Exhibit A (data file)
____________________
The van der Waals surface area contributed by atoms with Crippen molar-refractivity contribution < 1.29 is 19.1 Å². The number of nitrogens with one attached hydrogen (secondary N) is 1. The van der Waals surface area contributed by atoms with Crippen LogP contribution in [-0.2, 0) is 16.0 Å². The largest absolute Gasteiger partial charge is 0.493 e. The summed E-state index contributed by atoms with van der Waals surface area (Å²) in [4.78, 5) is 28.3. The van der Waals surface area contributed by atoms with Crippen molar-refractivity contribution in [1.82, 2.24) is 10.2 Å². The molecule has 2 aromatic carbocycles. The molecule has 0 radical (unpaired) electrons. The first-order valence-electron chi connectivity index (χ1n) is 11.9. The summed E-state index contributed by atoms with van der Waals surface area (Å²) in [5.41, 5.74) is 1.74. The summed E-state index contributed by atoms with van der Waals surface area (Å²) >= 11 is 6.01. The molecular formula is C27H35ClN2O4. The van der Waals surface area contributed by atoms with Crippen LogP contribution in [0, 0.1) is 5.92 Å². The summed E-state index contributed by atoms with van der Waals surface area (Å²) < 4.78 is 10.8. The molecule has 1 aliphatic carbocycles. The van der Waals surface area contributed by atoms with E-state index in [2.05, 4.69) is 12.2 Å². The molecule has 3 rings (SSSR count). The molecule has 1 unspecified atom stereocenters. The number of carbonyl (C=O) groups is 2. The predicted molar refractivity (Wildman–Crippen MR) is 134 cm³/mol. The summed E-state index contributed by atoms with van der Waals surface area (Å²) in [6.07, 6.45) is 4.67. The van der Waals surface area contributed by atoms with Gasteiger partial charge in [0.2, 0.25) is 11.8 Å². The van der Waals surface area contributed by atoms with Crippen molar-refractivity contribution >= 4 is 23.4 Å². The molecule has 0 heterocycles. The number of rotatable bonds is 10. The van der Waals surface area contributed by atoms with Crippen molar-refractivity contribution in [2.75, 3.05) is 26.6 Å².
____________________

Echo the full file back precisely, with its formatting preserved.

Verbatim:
The van der Waals surface area contributed by atoms with Crippen molar-refractivity contribution < 1.29 is 19.1 Å². The number of nitrogens with one attached hydrogen (secondary N) is 1. The van der Waals surface area contributed by atoms with Crippen LogP contribution in [-0.2, 0) is 16.0 Å². The largest absolute Gasteiger partial charge is 0.493 e. The summed E-state index contributed by atoms with van der Waals surface area (Å²) in [4.78, 5) is 28.3. The van der Waals surface area contributed by atoms with Crippen molar-refractivity contribution in [1.82, 2.24) is 10.2 Å². The molecule has 2 aromatic carbocycles. The molecule has 0 radical (unpaired) electrons. The first-order valence-electron chi connectivity index (χ1n) is 11.9. The summed E-state index contributed by atoms with van der Waals surface area (Å²) in [5.41, 5.74) is 1.74. The summed E-state index contributed by atoms with van der Waals surface area (Å²) >= 11 is 6.01. The molecular formula is C27H35ClN2O4. The van der Waals surface area contributed by atoms with Crippen LogP contribution in [0, 0.1) is 5.92 Å². The summed E-state index contributed by atoms with van der Waals surface area (Å²) < 4.78 is 10.8. The molecule has 1 aliphatic carbocycles. The van der Waals surface area contributed by atoms with E-state index in [2.05, 4.69) is 12.2 Å². The molecule has 3 rings (SSSR count). The molecule has 1 unspecified atom stereocenters. The number of carbonyl (C=O) groups is 2. The predicted molar refractivity (Wildman–Crippen MR) is 134 cm³/mol. The summed E-state index contributed by atoms with van der Waals surface area (Å²) in [6.07, 6.45) is 4.67. The van der Waals surface area contributed by atoms with Gasteiger partial charge in [0.2, 0.25) is 11.8 Å². The van der Waals surface area contributed by atoms with Crippen molar-refractivity contribution >= 4 is 23.4 Å². The molecule has 0 heterocycles. The number of rotatable bonds is 10. The van der Waals surface area contributed by atoms with Crippen molar-refractivity contribution in [2.75, 3.05) is 26.6 Å².